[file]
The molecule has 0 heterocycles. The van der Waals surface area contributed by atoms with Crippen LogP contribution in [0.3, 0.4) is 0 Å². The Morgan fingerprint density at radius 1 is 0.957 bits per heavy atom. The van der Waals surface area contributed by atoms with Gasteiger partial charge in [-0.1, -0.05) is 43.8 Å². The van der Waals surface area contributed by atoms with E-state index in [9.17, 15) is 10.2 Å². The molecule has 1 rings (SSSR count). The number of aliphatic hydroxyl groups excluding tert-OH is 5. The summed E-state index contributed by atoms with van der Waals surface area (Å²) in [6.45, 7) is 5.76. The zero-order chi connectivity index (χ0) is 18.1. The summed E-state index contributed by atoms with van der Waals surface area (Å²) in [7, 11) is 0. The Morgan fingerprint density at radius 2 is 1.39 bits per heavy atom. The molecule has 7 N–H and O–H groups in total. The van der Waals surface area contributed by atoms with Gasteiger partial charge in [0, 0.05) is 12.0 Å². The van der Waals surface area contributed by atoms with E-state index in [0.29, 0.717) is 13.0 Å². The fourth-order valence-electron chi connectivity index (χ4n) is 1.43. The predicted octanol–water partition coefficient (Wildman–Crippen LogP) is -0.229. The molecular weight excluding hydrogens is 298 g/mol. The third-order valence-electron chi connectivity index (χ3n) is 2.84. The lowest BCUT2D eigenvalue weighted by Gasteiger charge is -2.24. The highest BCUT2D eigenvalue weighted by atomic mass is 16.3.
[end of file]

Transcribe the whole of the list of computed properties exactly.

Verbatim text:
The molecule has 0 heterocycles. The van der Waals surface area contributed by atoms with Crippen LogP contribution in [0.3, 0.4) is 0 Å². The Morgan fingerprint density at radius 1 is 0.957 bits per heavy atom. The van der Waals surface area contributed by atoms with Gasteiger partial charge in [-0.1, -0.05) is 43.8 Å². The van der Waals surface area contributed by atoms with E-state index in [9.17, 15) is 10.2 Å². The molecule has 1 rings (SSSR count). The number of aliphatic hydroxyl groups excluding tert-OH is 5. The summed E-state index contributed by atoms with van der Waals surface area (Å²) in [6.45, 7) is 5.76. The zero-order chi connectivity index (χ0) is 18.1. The summed E-state index contributed by atoms with van der Waals surface area (Å²) in [7, 11) is 0. The Morgan fingerprint density at radius 2 is 1.39 bits per heavy atom. The molecule has 7 N–H and O–H groups in total. The van der Waals surface area contributed by atoms with Gasteiger partial charge in [0, 0.05) is 12.0 Å². The van der Waals surface area contributed by atoms with E-state index in [0.29, 0.717) is 13.0 Å². The fourth-order valence-electron chi connectivity index (χ4n) is 1.43. The predicted octanol–water partition coefficient (Wildman–Crippen LogP) is -0.229. The molecular weight excluding hydrogens is 298 g/mol. The third-order valence-electron chi connectivity index (χ3n) is 2.84. The lowest BCUT2D eigenvalue weighted by Gasteiger charge is -2.24. The highest BCUT2D eigenvalue weighted by atomic mass is 16.3.